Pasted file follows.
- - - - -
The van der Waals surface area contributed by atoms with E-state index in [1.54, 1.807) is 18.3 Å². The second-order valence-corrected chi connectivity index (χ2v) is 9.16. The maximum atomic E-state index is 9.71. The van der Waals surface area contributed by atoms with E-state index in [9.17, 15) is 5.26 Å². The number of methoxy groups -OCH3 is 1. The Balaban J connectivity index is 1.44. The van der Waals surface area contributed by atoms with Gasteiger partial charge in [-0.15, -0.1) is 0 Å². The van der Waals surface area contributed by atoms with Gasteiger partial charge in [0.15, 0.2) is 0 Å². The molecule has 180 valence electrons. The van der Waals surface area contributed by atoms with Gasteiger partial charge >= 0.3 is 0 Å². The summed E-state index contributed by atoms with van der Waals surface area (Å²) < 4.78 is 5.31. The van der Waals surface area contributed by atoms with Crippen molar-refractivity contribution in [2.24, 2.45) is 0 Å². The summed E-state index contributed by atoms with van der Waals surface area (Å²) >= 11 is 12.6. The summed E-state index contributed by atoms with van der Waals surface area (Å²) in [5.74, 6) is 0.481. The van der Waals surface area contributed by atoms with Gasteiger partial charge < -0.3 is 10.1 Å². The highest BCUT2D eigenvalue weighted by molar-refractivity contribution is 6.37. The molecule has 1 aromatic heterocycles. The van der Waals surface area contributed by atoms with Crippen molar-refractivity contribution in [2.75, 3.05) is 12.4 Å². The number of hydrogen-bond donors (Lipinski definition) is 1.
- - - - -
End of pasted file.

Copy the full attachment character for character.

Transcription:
The van der Waals surface area contributed by atoms with E-state index in [1.54, 1.807) is 18.3 Å². The second-order valence-corrected chi connectivity index (χ2v) is 9.16. The maximum atomic E-state index is 9.71. The van der Waals surface area contributed by atoms with E-state index in [9.17, 15) is 5.26 Å². The number of methoxy groups -OCH3 is 1. The Balaban J connectivity index is 1.44. The van der Waals surface area contributed by atoms with Gasteiger partial charge in [-0.15, -0.1) is 0 Å². The van der Waals surface area contributed by atoms with Gasteiger partial charge in [0.15, 0.2) is 0 Å². The molecule has 180 valence electrons. The van der Waals surface area contributed by atoms with Gasteiger partial charge >= 0.3 is 0 Å². The summed E-state index contributed by atoms with van der Waals surface area (Å²) < 4.78 is 5.31. The van der Waals surface area contributed by atoms with Crippen molar-refractivity contribution in [2.24, 2.45) is 0 Å². The summed E-state index contributed by atoms with van der Waals surface area (Å²) >= 11 is 12.6. The summed E-state index contributed by atoms with van der Waals surface area (Å²) in [5.74, 6) is 0.481. The van der Waals surface area contributed by atoms with Gasteiger partial charge < -0.3 is 10.1 Å². The highest BCUT2D eigenvalue weighted by molar-refractivity contribution is 6.37. The molecule has 1 aromatic heterocycles. The van der Waals surface area contributed by atoms with Crippen molar-refractivity contribution in [2.75, 3.05) is 12.4 Å². The number of hydrogen-bond donors (Lipinski definition) is 1.